Weta Digital's photorealism rendered quasi-hallucinatory through Spielberg's surreal play with images. Like Zack Snyder’s similar (and also excellent) Legend of the Guardians: The Owls of Ga’Hoole, the combination of genuine vision in motion and color with state-of-the-art fidelity to nuances of light and texture make for an odd spectacle – the realism of the environments clashing with animation’s inherent promise of freedom. Rather than be undone by this technical disorientation, both succeed in a form of hyper-visualization, and, non-coincidentally, stand…
"It seems they're trying to teach us a basic tonal vocabulary."
"It's the first day of school, fellas."
If you'll excuse a bit of auteurist shorthand, kind of the key film for understanding Spielberg and his career since, with all of the genuinely twisted flaws and exhilarating highs that implies. The family obliterated and abandoned in the pursuit of the stars with an advanced race that speaks in musical tones. There is something of Walt Disney's visionary/oppressive "universalism" within -…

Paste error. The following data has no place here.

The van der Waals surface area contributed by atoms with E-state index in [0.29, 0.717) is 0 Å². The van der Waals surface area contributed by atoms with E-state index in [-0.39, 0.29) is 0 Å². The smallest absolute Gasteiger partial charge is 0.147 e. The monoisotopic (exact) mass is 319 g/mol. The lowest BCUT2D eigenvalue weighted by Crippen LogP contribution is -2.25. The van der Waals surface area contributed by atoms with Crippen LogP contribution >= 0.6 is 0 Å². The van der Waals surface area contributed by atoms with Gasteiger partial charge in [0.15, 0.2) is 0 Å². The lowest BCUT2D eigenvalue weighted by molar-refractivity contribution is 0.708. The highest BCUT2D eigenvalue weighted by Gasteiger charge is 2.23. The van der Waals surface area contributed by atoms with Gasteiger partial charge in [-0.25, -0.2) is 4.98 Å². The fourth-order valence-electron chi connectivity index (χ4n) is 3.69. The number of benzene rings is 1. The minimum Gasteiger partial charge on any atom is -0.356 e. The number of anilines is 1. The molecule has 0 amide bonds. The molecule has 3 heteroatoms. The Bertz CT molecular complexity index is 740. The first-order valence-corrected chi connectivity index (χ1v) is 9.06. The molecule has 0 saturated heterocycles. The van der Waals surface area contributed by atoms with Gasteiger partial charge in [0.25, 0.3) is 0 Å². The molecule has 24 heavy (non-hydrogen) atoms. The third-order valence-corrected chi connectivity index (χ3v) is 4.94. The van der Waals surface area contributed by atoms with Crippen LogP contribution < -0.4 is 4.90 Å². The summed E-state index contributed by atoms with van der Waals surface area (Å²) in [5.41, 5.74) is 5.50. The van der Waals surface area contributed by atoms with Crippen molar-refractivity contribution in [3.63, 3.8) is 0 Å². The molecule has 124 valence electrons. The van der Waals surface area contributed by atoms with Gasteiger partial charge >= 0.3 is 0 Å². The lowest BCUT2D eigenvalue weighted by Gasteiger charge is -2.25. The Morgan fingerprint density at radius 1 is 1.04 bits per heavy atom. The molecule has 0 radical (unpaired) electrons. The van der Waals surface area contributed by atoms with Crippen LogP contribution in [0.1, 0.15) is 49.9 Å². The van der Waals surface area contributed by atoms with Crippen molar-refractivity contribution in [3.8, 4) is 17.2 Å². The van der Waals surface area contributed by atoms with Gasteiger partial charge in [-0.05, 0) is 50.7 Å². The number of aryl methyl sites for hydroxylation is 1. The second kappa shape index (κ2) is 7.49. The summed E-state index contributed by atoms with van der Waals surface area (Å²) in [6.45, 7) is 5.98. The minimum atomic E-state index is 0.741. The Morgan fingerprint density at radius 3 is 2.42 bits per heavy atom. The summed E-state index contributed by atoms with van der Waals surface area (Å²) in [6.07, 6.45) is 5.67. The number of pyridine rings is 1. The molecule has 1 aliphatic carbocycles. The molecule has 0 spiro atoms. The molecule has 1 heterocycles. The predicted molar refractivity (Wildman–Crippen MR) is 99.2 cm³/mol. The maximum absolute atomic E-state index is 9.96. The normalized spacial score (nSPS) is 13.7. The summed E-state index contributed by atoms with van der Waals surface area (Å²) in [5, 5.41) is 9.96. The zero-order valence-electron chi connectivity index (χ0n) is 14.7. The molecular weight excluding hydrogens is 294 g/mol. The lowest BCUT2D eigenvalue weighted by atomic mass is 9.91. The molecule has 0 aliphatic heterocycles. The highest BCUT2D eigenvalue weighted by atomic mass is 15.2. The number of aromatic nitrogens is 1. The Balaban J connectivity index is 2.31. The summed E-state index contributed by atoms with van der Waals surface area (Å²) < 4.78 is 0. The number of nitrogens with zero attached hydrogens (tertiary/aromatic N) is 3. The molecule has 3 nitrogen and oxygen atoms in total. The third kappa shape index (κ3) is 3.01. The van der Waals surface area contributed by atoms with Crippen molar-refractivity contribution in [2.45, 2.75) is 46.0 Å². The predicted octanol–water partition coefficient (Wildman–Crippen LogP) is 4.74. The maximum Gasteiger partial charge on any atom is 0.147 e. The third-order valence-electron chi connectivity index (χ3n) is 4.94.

The way Coogler judges how long to hold on faces for a first date, or edit footage of Apollo at Adonis' most (physically) desperate moment, or have Stallone react to a photo of him and his real son; it's all of an intimately felt emotional register, quiet but also triumphant like the preceding franchise. A small (therefore big) miracle of story and people craft in Hollywood's most souless age. Fought back tears throughout.
"How will we make it?"
"Maybe we shouldn't."
Fire and ice, blue and red, flares and snow. Carpenter fine tunes the formalism of his previous films to something absolute, pure (before branching outwards). The film has no fat, every shot creating atmosphere, building dread, sustaining an unbearable tension between bodies and the spaces they inhabit (as well as other bodies). In daylight, the Antarctic expanse is forbidding, rigid, sharp, but when night falls it becomes an abyss. Figures, rendered silhouettes…